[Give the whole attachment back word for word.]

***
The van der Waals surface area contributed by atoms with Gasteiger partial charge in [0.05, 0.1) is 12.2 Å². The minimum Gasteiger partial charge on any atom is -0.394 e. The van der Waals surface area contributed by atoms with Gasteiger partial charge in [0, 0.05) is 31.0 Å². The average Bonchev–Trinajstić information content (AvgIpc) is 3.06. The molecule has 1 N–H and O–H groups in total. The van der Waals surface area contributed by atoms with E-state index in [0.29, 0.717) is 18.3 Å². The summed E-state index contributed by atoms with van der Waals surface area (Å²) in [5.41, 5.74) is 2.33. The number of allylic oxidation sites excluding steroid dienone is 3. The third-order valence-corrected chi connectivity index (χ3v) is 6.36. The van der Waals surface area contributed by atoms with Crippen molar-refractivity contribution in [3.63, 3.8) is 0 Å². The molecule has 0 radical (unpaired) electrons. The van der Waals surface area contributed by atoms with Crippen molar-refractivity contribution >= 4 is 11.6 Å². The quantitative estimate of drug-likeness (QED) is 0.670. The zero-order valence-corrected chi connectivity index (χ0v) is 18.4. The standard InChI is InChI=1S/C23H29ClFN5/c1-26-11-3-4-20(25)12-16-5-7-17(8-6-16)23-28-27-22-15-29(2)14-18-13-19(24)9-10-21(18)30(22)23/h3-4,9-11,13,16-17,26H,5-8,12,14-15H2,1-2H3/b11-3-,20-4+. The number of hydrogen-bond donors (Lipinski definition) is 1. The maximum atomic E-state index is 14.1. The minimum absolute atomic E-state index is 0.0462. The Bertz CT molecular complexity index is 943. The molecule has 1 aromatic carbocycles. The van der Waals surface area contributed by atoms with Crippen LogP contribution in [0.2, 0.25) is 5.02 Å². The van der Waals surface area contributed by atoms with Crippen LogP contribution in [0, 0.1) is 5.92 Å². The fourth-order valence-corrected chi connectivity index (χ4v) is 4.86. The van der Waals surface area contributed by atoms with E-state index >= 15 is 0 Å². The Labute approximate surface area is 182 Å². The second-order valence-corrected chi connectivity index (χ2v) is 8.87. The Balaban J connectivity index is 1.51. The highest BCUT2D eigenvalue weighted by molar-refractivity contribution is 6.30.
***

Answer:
The van der Waals surface area contributed by atoms with Gasteiger partial charge in [0.05, 0.1) is 12.2 Å². The minimum Gasteiger partial charge on any atom is -0.394 e. The van der Waals surface area contributed by atoms with Gasteiger partial charge in [0, 0.05) is 31.0 Å². The average Bonchev–Trinajstić information content (AvgIpc) is 3.06. The molecule has 1 N–H and O–H groups in total. The van der Waals surface area contributed by atoms with E-state index in [0.29, 0.717) is 18.3 Å². The summed E-state index contributed by atoms with van der Waals surface area (Å²) in [5.41, 5.74) is 2.33. The number of allylic oxidation sites excluding steroid dienone is 3. The third-order valence-corrected chi connectivity index (χ3v) is 6.36. The van der Waals surface area contributed by atoms with Crippen molar-refractivity contribution in [3.63, 3.8) is 0 Å². The molecule has 0 radical (unpaired) electrons. The van der Waals surface area contributed by atoms with Crippen molar-refractivity contribution >= 4 is 11.6 Å². The quantitative estimate of drug-likeness (QED) is 0.670. The zero-order valence-corrected chi connectivity index (χ0v) is 18.4. The standard InChI is InChI=1S/C23H29ClFN5/c1-26-11-3-4-20(25)12-16-5-7-17(8-6-16)23-28-27-22-15-29(2)14-18-13-19(24)9-10-21(18)30(22)23/h3-4,9-11,13,16-17,26H,5-8,12,14-15H2,1-2H3/b11-3-,20-4+. The number of hydrogen-bond donors (Lipinski definition) is 1. The maximum atomic E-state index is 14.1. The minimum absolute atomic E-state index is 0.0462. The Bertz CT molecular complexity index is 943. The molecule has 1 aromatic carbocycles. The van der Waals surface area contributed by atoms with Crippen LogP contribution in [0.2, 0.25) is 5.02 Å². The van der Waals surface area contributed by atoms with Crippen LogP contribution in [0, 0.1) is 5.92 Å². The fourth-order valence-corrected chi connectivity index (χ4v) is 4.86. The van der Waals surface area contributed by atoms with E-state index >= 15 is 0 Å². The Labute approximate surface area is 182 Å². The second-order valence-corrected chi connectivity index (χ2v) is 8.87. The Balaban J connectivity index is 1.51. The highest BCUT2D eigenvalue weighted by molar-refractivity contribution is 6.30.